I recall very vividly my first major infraction of Church protocol. I was seven years old and I was being edified with a Primary lesson on Noah’s Ark. The day before, our family had visited the zoo…

Why I reject Christianity

sent in by Mike Douglass

I think with regards to religion, we are born into our particular faiths/ideologies, really, we have little choice. Upbringing, tradition and ultimately fear seem to keep so many locked into blind and unquestioning subservience. One learns very early on in life, that it is wrong to question, that they should simply “have faith.”

I was born into the Catholic faith, and indoctrinated accordingly, and although my parents thankfully weren’t fanatical about it, my brothers and I were still made to go through the motions of confirmation, receiving communion, and the once a week trip to the “lord’s house” to hear the sermons of God’s mediators. I believe I was 12 years old when I began to feel in my heart that something was not quite right with the whole thing, but unfortunately, I was not encouraged to think freely or question, in fact it was just the opposite. Don’t question God, just accept it, do the little rituals, and be like everybody else. This whole attitude…

You Should KILL YOURSELF!!!!!

This amazes me! How you put down God! How about you go to http://www.carm.org and find the answers of why God allowed some wars. Further, these false contridictions in the Bible, you didn't take into consideration that through God, all things are possible. Albert Einsten said we use at the most 10% of our brain power, so who posses the other 90%? If you guys REALLY were athiest however, you wouldnt go through all the trouble to make a website, because plan and simple, athiest could careless because in the end it doesnt matter.

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Can a Girl Be the Anti-Christ?

sent in by Ellen

It's been a month since I registered here -- a month of gaining strength from being among all of you. Thank you. I don't think I could express the following anywhere else.

My heart starts to race whenever I think about submitting my anit-Testimony because I know truth is required here, and I can't tell it. My story is so conflated with gothic overlays and my own reshaping of memories over the years that I'm not sure I know fact from fiction. I hope a sincere attempt will suffice.

My large extended family, its roots in the American South, was a severely under-educated crew, albeit with gleaming intellect. Most of my family members put this gift of mind into the twisted service of various forms of Pentecostal/Evangelical preachment. Some chose to let neither their intelligence nor their piety stand in the way of their incest.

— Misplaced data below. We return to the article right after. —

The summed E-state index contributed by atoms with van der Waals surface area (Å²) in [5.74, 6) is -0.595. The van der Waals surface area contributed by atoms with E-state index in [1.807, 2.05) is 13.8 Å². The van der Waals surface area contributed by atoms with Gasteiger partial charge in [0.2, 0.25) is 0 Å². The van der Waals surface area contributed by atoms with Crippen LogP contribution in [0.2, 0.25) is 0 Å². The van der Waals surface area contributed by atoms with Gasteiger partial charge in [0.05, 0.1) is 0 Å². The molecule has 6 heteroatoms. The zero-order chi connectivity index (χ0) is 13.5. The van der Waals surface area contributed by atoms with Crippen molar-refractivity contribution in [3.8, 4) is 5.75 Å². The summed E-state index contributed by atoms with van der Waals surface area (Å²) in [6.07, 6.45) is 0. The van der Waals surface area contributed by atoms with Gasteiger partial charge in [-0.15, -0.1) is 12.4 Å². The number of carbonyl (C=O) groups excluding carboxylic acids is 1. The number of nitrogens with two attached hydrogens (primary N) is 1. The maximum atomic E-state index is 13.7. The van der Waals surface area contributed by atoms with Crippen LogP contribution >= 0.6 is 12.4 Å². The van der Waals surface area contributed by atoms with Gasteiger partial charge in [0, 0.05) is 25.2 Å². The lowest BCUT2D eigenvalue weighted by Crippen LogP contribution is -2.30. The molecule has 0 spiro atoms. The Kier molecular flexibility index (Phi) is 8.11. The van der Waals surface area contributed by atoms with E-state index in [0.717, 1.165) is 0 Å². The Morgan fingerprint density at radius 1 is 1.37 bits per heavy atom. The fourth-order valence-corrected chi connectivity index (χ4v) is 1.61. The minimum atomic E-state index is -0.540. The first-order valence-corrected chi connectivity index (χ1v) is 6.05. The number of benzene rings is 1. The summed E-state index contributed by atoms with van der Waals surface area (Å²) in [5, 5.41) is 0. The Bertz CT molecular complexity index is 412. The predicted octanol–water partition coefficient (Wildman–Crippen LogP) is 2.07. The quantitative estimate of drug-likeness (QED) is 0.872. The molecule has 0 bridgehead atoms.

My parents already had three children, ages six through ten, when I was born. Since she'd almost died with her thi…

Parking Lot Preaching in the Bible Belt

sent in by Chris "Daye"

I was 15, a Freshman in high school. I left Christianity for Paganism and Wicca. I live in the Southern Baptist capitol of Oklahoma, by the way. The Baptists of the area didn't like my idea much (I actually started thinking for myself! ), so they decided to preach to me. They did so, excessively: at school (both students and teachers. At one point, I was pulled out of my Algebra class by a Bible-thumper teacher so he could preach to me about how worried he is. He even used the words "You think too much when it comes to religion." Fancy that!), at school-sponsored football and basketball games, and even at my house, physically and via telephone, violating my constitutional rights. After about 4 months, I threatene legal action against the school and church, and the harrassment dropped off, for a bit. At one point, however, I was beaten - severely beaten - for being a "satanist".


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Jesus Loves You!

Itisacounterfeitlove thatis contingent uponauthorityp
unishmentorreward.Ina nutshell, GodhadtokillHimself
toappeaseHimselfsothat Hewould nothavetoroastus,Hi
sbelovedcreations,inHELLforever.Helovesusmorethan
wecanevercomprehend,butif wedon'treturnHisaffection
s,Hewillmakeusregretitforeternity.NowthatisAMAZI
NGGRACE!Itisa

The Way of the Intercepting Mind

sent in by Erik

Like most people, I was born into a Christian family. My mother was a baptist, my father a catholic. Luckily, they were both of the "Chicken Soup for the Soul" variety, in that they did not ram church down my throat but just said there was some God up there who loved me and Jesus is his son, and prayer is good...blah blah blah.

Unfortunately for them, I was not in tune with their passive natures. They went to their jobs, took care of their kids, voted in an election now and then. I had more concerns and an eager need to do something about them. My parents would always advise me to just pray to cope with my troubles. That wasn't good enough for me. So I went to church, on my own, to try and "reach" my God. Once again, the sermons I had heard repeated the passivity of my parents: "It's all in God's hands," relax, get through this life and the next will be wonderful. Once again, it was not good enough for me.

(Click Her…

Free at last !

sent in by Ian Lowe

I had an unhappy start to my high school years being badly bullied as a youngster: I was intelligent and read a lot in an environment where playing football (soccer) was pretty much the only skill that was recognised.

My mother was suffering her own crisis of faith within the methodist church, and despite my father's protests took my sister and I to the local Baptist Church's sunday school. Within this environment, I suddenly found my intelligence and ability to memorise large sections of the bible being rewarded: I was encouraged and found a little refuge from the beatings in school.

As with most ex christians that I have spoken to, there's a certain disbelief, an almost out of body experience of looking back at my own actions now: I can't see why I was taken in, why I so completely fell for the God-myth. The fact is, fall I did: and hard. I found myself studying the bible to the detriment of my academic studies.

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The Awakening

sent in by Emily

Wow, I have to express my gratitude that this webpage exists. This is a very recent deconversion for me and I am ready to get some things off my chest.

For my entire life, I was raised Southern Baptist. My earliest impressions of religion surmounted to Sunday School cookies and red fruit punch, gold stickers for good behavior, and singing pretty songs. Naturally, the whole atmosphere was pleasing to my childish brain and I loved going to church. My family takes religion very seriously and in this light I would always try and please them. When I was about 9 years old I started reading my Bible. I made it my mission to understand the text completely--front to back, mixing it up for flavor every once in a while, re-reading parts that didn't make sense to me. And I did. I became engulfed in it. I loved this idea of this suffering God--in retrospect, most likely because of some sordid details in my childhood (sexual trauma, etc.) that I will not relate now.